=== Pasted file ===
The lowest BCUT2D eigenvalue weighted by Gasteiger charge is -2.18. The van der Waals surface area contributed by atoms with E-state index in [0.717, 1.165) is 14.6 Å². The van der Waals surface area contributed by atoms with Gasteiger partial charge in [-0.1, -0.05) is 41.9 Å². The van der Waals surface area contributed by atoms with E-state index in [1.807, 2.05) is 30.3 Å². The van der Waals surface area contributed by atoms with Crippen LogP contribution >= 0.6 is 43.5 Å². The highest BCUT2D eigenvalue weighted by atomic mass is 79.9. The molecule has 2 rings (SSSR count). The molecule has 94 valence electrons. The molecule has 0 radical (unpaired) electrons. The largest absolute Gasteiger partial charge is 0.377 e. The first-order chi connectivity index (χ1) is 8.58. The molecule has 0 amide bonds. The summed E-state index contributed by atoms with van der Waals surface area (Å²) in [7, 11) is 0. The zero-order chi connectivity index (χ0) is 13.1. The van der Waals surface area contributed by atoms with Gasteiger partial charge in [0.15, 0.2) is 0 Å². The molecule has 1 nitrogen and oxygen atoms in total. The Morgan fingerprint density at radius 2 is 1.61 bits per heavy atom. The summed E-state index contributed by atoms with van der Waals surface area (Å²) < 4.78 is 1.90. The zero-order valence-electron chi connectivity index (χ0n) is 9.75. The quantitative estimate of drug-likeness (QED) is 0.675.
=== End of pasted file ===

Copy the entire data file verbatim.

The lowest BCUT2D eigenvalue weighted by Gasteiger charge is -2.18. The van der Waals surface area contributed by atoms with E-state index in [0.717, 1.165) is 14.6 Å². The van der Waals surface area contributed by atoms with Gasteiger partial charge in [-0.1, -0.05) is 41.9 Å². The van der Waals surface area contributed by atoms with E-state index in [1.807, 2.05) is 30.3 Å². The van der Waals surface area contributed by atoms with Crippen LogP contribution >= 0.6 is 43.5 Å². The highest BCUT2D eigenvalue weighted by atomic mass is 79.9. The molecule has 2 rings (SSSR count). The molecule has 94 valence electrons. The molecule has 0 radical (unpaired) electrons. The largest absolute Gasteiger partial charge is 0.377 e. The first-order chi connectivity index (χ1) is 8.58. The molecule has 0 amide bonds. The summed E-state index contributed by atoms with van der Waals surface area (Å²) in [7, 11) is 0. The zero-order chi connectivity index (χ0) is 13.1. The van der Waals surface area contributed by atoms with Gasteiger partial charge in [0.15, 0.2) is 0 Å². The molecule has 1 nitrogen and oxygen atoms in total. The Morgan fingerprint density at radius 2 is 1.61 bits per heavy atom. The summed E-state index contributed by atoms with van der Waals surface area (Å²) < 4.78 is 1.90. The zero-order valence-electron chi connectivity index (χ0n) is 9.75. The quantitative estimate of drug-likeness (QED) is 0.675.